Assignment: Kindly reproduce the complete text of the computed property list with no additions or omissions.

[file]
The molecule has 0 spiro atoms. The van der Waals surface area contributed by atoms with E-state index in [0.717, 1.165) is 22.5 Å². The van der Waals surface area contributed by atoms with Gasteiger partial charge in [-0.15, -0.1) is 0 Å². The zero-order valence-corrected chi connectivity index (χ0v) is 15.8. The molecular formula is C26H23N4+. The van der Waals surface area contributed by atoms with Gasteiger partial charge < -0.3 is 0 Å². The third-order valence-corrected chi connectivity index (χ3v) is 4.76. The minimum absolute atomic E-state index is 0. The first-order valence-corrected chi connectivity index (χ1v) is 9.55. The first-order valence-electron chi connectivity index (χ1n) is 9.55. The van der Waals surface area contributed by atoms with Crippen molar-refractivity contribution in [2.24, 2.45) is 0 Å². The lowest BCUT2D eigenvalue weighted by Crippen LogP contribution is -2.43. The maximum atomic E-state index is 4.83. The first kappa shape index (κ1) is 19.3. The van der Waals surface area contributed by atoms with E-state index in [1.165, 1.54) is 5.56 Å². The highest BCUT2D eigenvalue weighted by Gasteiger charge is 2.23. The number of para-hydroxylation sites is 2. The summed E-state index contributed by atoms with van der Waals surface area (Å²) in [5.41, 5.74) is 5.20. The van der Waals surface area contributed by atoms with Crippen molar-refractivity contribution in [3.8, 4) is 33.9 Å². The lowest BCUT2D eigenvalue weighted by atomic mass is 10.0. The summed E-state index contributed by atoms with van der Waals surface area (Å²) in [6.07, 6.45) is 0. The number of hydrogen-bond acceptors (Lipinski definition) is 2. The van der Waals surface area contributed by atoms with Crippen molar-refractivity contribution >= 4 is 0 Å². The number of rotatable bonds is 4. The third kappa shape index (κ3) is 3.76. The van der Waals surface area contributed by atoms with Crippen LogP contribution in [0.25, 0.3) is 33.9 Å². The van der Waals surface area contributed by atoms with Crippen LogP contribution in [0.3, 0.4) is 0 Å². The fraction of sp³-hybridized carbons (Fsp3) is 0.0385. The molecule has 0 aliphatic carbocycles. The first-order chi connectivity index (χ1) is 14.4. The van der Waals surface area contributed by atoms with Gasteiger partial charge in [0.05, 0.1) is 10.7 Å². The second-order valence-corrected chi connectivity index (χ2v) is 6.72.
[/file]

The molecule has 0 spiro atoms. The van der Waals surface area contributed by atoms with E-state index in [0.717, 1.165) is 22.5 Å². The van der Waals surface area contributed by atoms with Gasteiger partial charge in [-0.15, -0.1) is 0 Å². The zero-order valence-corrected chi connectivity index (χ0v) is 15.8. The molecular formula is C26H23N4+. The van der Waals surface area contributed by atoms with Gasteiger partial charge < -0.3 is 0 Å². The third-order valence-corrected chi connectivity index (χ3v) is 4.76. The minimum absolute atomic E-state index is 0. The first-order valence-corrected chi connectivity index (χ1v) is 9.55. The first-order valence-electron chi connectivity index (χ1n) is 9.55. The van der Waals surface area contributed by atoms with Crippen molar-refractivity contribution in [2.24, 2.45) is 0 Å². The lowest BCUT2D eigenvalue weighted by Crippen LogP contribution is -2.43. The maximum atomic E-state index is 4.83. The first kappa shape index (κ1) is 19.3. The van der Waals surface area contributed by atoms with E-state index in [1.165, 1.54) is 5.56 Å². The highest BCUT2D eigenvalue weighted by Gasteiger charge is 2.23. The number of para-hydroxylation sites is 2. The summed E-state index contributed by atoms with van der Waals surface area (Å²) in [5.41, 5.74) is 5.20. The van der Waals surface area contributed by atoms with Crippen molar-refractivity contribution in [3.8, 4) is 33.9 Å². The lowest BCUT2D eigenvalue weighted by atomic mass is 10.0. The summed E-state index contributed by atoms with van der Waals surface area (Å²) in [6.07, 6.45) is 0. The number of hydrogen-bond acceptors (Lipinski definition) is 2. The van der Waals surface area contributed by atoms with Crippen molar-refractivity contribution >= 4 is 0 Å². The number of rotatable bonds is 4. The third kappa shape index (κ3) is 3.76. The van der Waals surface area contributed by atoms with Crippen LogP contribution in [0.25, 0.3) is 33.9 Å². The van der Waals surface area contributed by atoms with Crippen LogP contribution in [0.3, 0.4) is 0 Å². The fraction of sp³-hybridized carbons (Fsp3) is 0.0385. The molecule has 0 aliphatic carbocycles. The first-order chi connectivity index (χ1) is 14.4. The van der Waals surface area contributed by atoms with Gasteiger partial charge in [0.05, 0.1) is 10.7 Å². The second-order valence-corrected chi connectivity index (χ2v) is 6.72.